Sunrise: 6:00 A.M.
Sunset: 7:55 P.M.
Moonrise: 3:54 P.M.
Moonset: 4:15 A.M.
Moon Phase: Waxing gibbous (84%)
Tuesday, May 2
Pluto stands stationary against the background stars at 7 P.M. EDT. Now an early-morning object, the dwarf planet is located in Capricornus. At 14th magnitude, you’ll need a large aperture to spot its tiny disk, which will appear as a slightly “flat” star.
Pluto rises shortly before 2 A.M. local time; you’ll want to give it a few hours to climb as high above the horizon as possible (and for the waxing Moon to sink as low as possible) before the sky begins to lighten. Try around 4 A.M., when Pluto is 20° high in the southeast. Finding the tiny planet can be difficult, but fortunately, there’s a good signpost nearby: Globular cluster M75 in Sagittarius lies less than 1.5° away. Pluto sits southeast of this magnitude 8.5 cluster — so, once you find M75, drop in an eyepiece that gives a 1.5°–2° field of view, place the cluster on the northwest edge of your field, and look for the tiny dot of Pluto to the southeast.
M75 itself is a great target, particularly if Pluto is frustrating you. This compact ball of ancient stars sits some 67,500 light-years away and spans nearly 7′ in your eyepiece, corresponding to a physical size of about 130 light-years.
Sunrise: 5:59 A.M.
Sunset: 7:56 P.M.
Moonrise: 4:56 P.M.
Moonset: 4:36 A.M.
Moon Phase: Waxing gibbous (90%)
Wednesday, May 3
One of the sky’s most beautiful double stars is visible overnight. Located in Cygnus the Swan, Albireo (Beta [β] Cygni) is a colorful two-for-one deal that is sure to dazzle. Rising around 10 P.M. local time, you’ll want to give Albireo a chance to climb out of the turbulent air near the horizon for the best views. Look northeast just before midnight or into early tomorrow morning, and you’ll easily find the cross-shaped Cygnus flying through the skies. The Swan’s brightest star is magnitude 1.3 Deneb, which lies in the northern portion of the constellation and marks the bird’s tail. In the southern region is 3rd-magnitude Albireo, representing its head.
Although it looks like just one star to the naked eye, Albireo can be split into two using large (ideally mounted) binoculars or any small scope. When you do, you’ll immediately notice its two components — separated by about 34″ — are markedly different colors. The brighter primary star shines at 3rd magnitude and gives off a soft, golden light. Its dimmer (5th-magnitude) companion is much hotter, rendering its light a blue-white in color. Although Albireo A (the brighter, golden star) is itself a double, its components are not readily discernible in amateur instruments.
Cygnus will continue rising earlier each night, until the Swan flies high overhead by midnight during the summer season.
Sunrise: 5:58 A.M.
Sunset: 7:57 P.M.
Moonrise: 6:01 P.M.
Moonset: 4:58 A.M.
Moon Phase: Waxing gibbous (95%)
Thursday, May 4
Let’s explore the bright open clusters in Auriga before this wintertime constellation disappears from the evening sky.
An hour after sunset, you’ll find this constellation about 30° high in the west, marked by its brightest star, magnitude 0.1 Capella. It’s located to the upper right of bright Venus (in far northeastern Taurus) in the darkening sky.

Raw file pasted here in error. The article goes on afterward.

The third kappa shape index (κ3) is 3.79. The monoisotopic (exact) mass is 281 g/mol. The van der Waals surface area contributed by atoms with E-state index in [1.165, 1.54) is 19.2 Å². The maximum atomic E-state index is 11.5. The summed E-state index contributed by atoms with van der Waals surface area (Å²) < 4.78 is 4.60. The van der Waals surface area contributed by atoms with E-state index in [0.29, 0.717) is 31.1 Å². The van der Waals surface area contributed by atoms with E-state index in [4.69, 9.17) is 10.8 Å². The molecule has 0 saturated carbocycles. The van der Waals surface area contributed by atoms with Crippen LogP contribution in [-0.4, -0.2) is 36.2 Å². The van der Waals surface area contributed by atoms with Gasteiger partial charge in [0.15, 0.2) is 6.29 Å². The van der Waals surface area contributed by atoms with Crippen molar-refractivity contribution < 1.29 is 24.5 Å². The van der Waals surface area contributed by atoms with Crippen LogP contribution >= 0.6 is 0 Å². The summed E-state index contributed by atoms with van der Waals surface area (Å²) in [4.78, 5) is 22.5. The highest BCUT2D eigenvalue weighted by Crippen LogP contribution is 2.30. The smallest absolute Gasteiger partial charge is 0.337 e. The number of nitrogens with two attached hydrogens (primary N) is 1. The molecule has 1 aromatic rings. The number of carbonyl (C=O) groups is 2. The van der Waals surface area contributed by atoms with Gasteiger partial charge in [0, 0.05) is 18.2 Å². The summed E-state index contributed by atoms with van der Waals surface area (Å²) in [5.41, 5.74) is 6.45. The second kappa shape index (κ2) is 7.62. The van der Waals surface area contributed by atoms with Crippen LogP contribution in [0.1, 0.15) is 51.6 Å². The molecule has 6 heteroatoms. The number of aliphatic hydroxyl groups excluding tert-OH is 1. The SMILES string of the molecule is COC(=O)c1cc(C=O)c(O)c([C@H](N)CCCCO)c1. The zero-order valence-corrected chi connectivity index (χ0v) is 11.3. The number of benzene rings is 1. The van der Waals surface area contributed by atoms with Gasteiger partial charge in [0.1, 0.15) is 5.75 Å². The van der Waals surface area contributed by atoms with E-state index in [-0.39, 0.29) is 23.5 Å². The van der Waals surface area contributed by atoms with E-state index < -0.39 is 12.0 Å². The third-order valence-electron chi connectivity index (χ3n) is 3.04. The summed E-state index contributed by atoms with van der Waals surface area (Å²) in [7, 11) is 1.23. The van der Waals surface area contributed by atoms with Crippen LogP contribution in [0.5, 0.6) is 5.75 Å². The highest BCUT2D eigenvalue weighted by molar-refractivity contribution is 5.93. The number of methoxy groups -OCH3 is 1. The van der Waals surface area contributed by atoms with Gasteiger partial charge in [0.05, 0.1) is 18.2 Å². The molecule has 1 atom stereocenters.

All three of our target clusters lie in southern Auriga. Closest to Capella is M38, some 10.5° south of the star and about halfway on a line drawn between Iota (ι) and Theta (θ) Aurigae. M38 shines at magnitude 7.4, requiring binoculars or a small telescope to spot. It spans about 20′ and many observers think its brightest stars form the rough shape of the Greek letter pi (π).
Just over 2° southeast of M38 is our next cluster, M36. At magnitude 6.3, it might be just visible to the naked eye if you have good eyesight, clear weather, and a dark observing site. M36 is much more compact, roughly half the size of M38, and contains at least 60 stars.
From M36, jump about 3.5° east to land on our last cluster, M37. Much richer than the previous two, M37 hosts some 500 suns and spans about 24′. It’s roughly the same brightness as M36 — magnitude 6.2 — and hosts several red giant stars, meaning it’s actually a relatively “old” young open cluster. Astronomers estimate it is about 300 million years old.
Sunrise: 5:57 A.M.
Sunset: 7:58 P.M.
Moonrise: 7:08 P.M.
Moonset: 5:21 A.M.
Moon Phase: Waxing gibbous (99%)
Friday, May 5
Full Moon occurs at 1:34 P.M. EDT. You’ll find the Flower Moon — the colloquial name for May’s Full Moon — rising in the east right around sunset, as Luna lies opposite the Sun when it is Full.
Following the recent solar eclipse, tonight brings us a penumbral lunar eclipse. This event is not as dramatic as a “normal” lunar eclipse, when the Moon turns an orangey-red as it passes through the darker, central portion of Earth’s shadow. Instead, penumbral eclipses occur when Luna slides through the outer region of our planet’s shadow, resulting in a much more subtle effect.
The eclipse is not visible from the U.S., but instead will occur this evening over Africa, Asia, Australia, and New Zealand. Greatest eclipse is at 17:24 UTC, with more than 90 percent of our satellite in shadow, causing the northern limb to take on a slightly darker, duskier appearance.
Even if you can’t see the eclipse, you can still enjoy the bright light of the Full Moon as it dominates the sky tonight. It’s a great chance to do some naked-eye observing, noting the differences between the rugged, lighter terrain and the smoother, darker maria (or seas), which are remnants of ancient lava flows.
Sunrise: 5:56 A.M.
Sunset: 7:59 P.M.
Moonrise: 8:18 P.M.
Moonset: 5:46 A.M.
Moon Phase: Full